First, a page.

the sculptor and the ocean

Underwater sculpture by artist Jason deCaires Taylor

As a fine art sculptor you could settle for creating structures that said something poetic or profound by their shape and presence alone. But that is not enough for the sculptor, underwater naturalist and photographer Jason Taylor. To him the context and environment is as important to him as the work of arts themselves. Among his many achievements is the world’s first underwater sculpture park off the coastline of Grenada, West Indies. ‘Completed’ in 2006, it is regarded one of the Top 25 Wonders of the World by National Geographic. Another highlight is MUSA (Museo Subacuatico de Arte), containing over 500 of his sculptural works submerged off the coast of Cancun, Mexico. Forbes rightly waxes lyrical about the work, and calls it one of the world’s unique travel destinations.

Underwater sculptures

According to the artist these permanent public works have a functional aspect to them. They facilitate positive interactions between people and fragile underwater habitats, while at the same time relieving pressure on natural resources. In some instances they are literally an active part of marine conservation encouraging coral reeves to form. At other times, they seek to encourage environmental awareness by bringing the art into the very thing we keep forgetting the beauty of: the Sea.

Jason deCaires Taylor is currently making waves after the completion of project Ocean Atlas in October 2014. He has just made the western coastline at Nassau, Bahamas even more remarkable than it already was. “Ocean Atlas” harks back to the Ancient Greek sculpture of Titan Atlas, who holds the heavens. However, in Taylor´s take on this, [Ocean] Atlas depicts a young Bahamian girl sustaining the ceiling of the ocean.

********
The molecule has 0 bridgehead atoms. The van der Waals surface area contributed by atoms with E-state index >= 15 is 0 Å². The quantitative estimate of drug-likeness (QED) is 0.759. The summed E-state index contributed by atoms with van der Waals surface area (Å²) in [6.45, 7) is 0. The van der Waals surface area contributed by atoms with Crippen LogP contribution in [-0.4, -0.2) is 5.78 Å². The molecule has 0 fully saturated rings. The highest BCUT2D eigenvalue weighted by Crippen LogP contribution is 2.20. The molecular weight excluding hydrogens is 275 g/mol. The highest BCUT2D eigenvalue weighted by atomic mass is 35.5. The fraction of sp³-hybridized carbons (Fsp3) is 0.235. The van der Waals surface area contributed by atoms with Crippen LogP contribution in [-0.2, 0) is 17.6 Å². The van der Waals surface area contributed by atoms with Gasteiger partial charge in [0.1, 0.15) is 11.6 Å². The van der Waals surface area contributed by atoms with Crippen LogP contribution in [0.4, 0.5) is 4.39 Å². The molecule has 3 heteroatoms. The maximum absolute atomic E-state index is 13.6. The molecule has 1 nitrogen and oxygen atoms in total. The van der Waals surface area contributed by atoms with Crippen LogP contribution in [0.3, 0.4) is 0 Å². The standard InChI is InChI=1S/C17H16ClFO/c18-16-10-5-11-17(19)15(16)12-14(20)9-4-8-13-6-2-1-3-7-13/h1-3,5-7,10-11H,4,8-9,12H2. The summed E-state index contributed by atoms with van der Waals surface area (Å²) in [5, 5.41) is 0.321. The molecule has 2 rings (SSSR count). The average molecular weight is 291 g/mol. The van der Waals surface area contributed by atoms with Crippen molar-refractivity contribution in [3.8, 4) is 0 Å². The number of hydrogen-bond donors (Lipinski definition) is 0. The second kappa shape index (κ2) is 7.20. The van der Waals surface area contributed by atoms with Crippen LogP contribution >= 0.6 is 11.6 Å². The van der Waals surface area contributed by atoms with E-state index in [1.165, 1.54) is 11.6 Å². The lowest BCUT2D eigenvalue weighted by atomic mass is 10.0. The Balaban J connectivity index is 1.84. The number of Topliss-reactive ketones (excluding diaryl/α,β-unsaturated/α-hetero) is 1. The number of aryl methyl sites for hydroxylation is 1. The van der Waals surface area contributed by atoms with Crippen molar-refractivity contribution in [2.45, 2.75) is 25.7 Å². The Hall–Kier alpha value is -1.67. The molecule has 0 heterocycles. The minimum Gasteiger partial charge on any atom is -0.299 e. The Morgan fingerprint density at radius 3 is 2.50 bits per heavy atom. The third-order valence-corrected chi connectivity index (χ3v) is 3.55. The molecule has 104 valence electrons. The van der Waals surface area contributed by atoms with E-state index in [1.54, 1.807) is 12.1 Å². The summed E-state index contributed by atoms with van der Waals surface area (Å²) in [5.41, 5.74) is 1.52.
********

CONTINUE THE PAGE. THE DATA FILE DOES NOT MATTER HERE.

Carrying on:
To date it is the largest single sculpture ever to be deployed underwater. As such it reaches from the sea floor and five meters up to the surface weighing more than sixty tonnes. The Sculpture is painstakingly and precisely assembled underwater in sections.

What’s rather beautiful about this and the rest of his artistic production, is an affinity between the object and its environment. Nature itself is part of the integration and matures the art in situ.

To encourage coral inhabitation the artist uses a mix of marine grade cement, sand and micro-silica to produce a pH neutral concrete which is reinforced with fibreglass rebar. In addition, some sculptures contain ceramic tiles and glass making them consist of 95% of inert materials to watch out for the environmental footprint. As a starting point, all the sculptures are based on living people, who – depending on scale – can be life casted.

What is really profound about the art is their metamorphosis. From the outset there is the interaction between artist and nature. It is all quite ephemeral, and for every visit to his sites, it is a unique experience to see how nature takes over, interacts – and often enough – inhabits his art.

About the artist

Jason deCaires Taylor was born in 1974 and grew up in Europe and Asia. A significant inspiration to his current work happens to be his childhood interest of diving and exploring the coral reefs of Malaysia. In 1998 the artist graduated with a BA (hons) Fine art specialising in sculpture from Camberwell College of Arts Institute of London. Taylor is a bit of nomad, and currently he has set up studio in Lanzarote, Canary Islands. You can find more information about his work by visiting his website.


Image credit
All images by courtesy of the artist Jason deCaires Taylor, © all rights reserved.

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